Highly creative people are different from the average person. It is not that the typical man or woman on the street is not creative. It is just that the quality creator functions at a greater level of sophistication and (often) output.
Three factors make these creators stand out.
First, such people possess the ability to think profitably by a variety of means. That is, they have at their disposal a range of thinking techniques. There is a characteristic flexibility to their thinking not usually seen in ordinary life. In most cases, they did not consciously acquire this powerful set of thought tools. They picked them up unknowingly as they pursued one interest or another. Often they have explored a series of interests. The primary thinking tools are contradictions, comparisons, images, and metaphors.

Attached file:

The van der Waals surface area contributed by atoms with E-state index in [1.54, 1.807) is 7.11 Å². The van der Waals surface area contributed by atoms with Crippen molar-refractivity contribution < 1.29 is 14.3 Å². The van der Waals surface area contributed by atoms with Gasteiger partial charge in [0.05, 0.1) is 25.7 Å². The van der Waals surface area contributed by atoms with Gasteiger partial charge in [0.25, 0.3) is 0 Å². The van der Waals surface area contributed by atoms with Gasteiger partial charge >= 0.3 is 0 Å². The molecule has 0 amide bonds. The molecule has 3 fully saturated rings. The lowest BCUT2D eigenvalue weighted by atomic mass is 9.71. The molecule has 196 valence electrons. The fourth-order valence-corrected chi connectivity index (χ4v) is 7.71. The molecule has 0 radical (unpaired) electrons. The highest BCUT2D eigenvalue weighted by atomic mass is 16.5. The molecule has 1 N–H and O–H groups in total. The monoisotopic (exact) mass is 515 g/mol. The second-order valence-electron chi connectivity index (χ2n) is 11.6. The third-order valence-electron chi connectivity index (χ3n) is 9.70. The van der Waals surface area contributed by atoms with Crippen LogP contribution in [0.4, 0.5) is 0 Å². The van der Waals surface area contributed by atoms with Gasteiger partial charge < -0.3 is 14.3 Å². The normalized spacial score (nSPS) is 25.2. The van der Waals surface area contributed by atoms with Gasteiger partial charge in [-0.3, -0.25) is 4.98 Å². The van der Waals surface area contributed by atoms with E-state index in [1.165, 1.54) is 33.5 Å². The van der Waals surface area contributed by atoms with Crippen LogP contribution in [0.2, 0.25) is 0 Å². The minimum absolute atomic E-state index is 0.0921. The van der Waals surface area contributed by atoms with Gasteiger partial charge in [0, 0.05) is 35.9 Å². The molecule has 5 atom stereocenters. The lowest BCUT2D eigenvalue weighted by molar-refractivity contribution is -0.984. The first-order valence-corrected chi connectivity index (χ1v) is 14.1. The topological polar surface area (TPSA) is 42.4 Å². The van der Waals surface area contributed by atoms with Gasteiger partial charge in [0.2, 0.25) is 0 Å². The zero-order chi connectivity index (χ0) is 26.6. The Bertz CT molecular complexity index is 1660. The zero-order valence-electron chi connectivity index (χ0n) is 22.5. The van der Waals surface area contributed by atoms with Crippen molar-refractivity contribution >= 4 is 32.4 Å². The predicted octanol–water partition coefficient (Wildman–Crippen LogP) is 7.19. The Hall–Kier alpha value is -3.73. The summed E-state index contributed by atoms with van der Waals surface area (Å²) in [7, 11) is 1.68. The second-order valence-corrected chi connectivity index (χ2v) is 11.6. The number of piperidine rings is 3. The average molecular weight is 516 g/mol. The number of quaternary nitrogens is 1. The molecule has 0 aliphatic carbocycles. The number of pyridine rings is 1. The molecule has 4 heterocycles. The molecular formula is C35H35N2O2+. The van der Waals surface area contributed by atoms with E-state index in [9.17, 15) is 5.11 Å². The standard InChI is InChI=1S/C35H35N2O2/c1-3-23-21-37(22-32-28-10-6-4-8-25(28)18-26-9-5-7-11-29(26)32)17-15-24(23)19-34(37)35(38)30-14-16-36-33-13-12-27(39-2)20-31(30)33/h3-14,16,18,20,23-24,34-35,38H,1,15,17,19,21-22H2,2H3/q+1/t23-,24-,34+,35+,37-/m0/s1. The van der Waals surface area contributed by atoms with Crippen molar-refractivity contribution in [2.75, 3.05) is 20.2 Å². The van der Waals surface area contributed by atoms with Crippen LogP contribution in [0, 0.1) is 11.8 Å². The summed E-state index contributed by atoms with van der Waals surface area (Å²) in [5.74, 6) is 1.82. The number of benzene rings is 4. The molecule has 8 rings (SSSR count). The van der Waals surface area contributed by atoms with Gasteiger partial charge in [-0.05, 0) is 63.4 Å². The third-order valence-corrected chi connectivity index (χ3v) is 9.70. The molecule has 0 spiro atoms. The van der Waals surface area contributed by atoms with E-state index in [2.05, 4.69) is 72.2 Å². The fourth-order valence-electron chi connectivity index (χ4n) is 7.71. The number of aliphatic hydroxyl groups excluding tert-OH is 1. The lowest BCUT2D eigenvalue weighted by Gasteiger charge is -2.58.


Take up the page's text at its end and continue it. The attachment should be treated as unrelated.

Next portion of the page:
Second, the highly creative are selective in applying these thought techniques. That is, they intuitively sense which particular contradiction, comparison (products of logical thinking), image, or metaphor (products of associative thinking) is most likely to prove fruitful when considering a given idea, thing, or situation.
Third, we have the creative person’s resolute commitment to their set of emotionally important ideas. That set of ideas is their personal worldview or philosophy of life. Being creative, and having spent much time in their areas of interest, their ideas are likely to diverge from those generally held by the wider population. Creators feel driven to reveal the unseen reality that people pursuing the consensus ideas of the moment have failed to notice.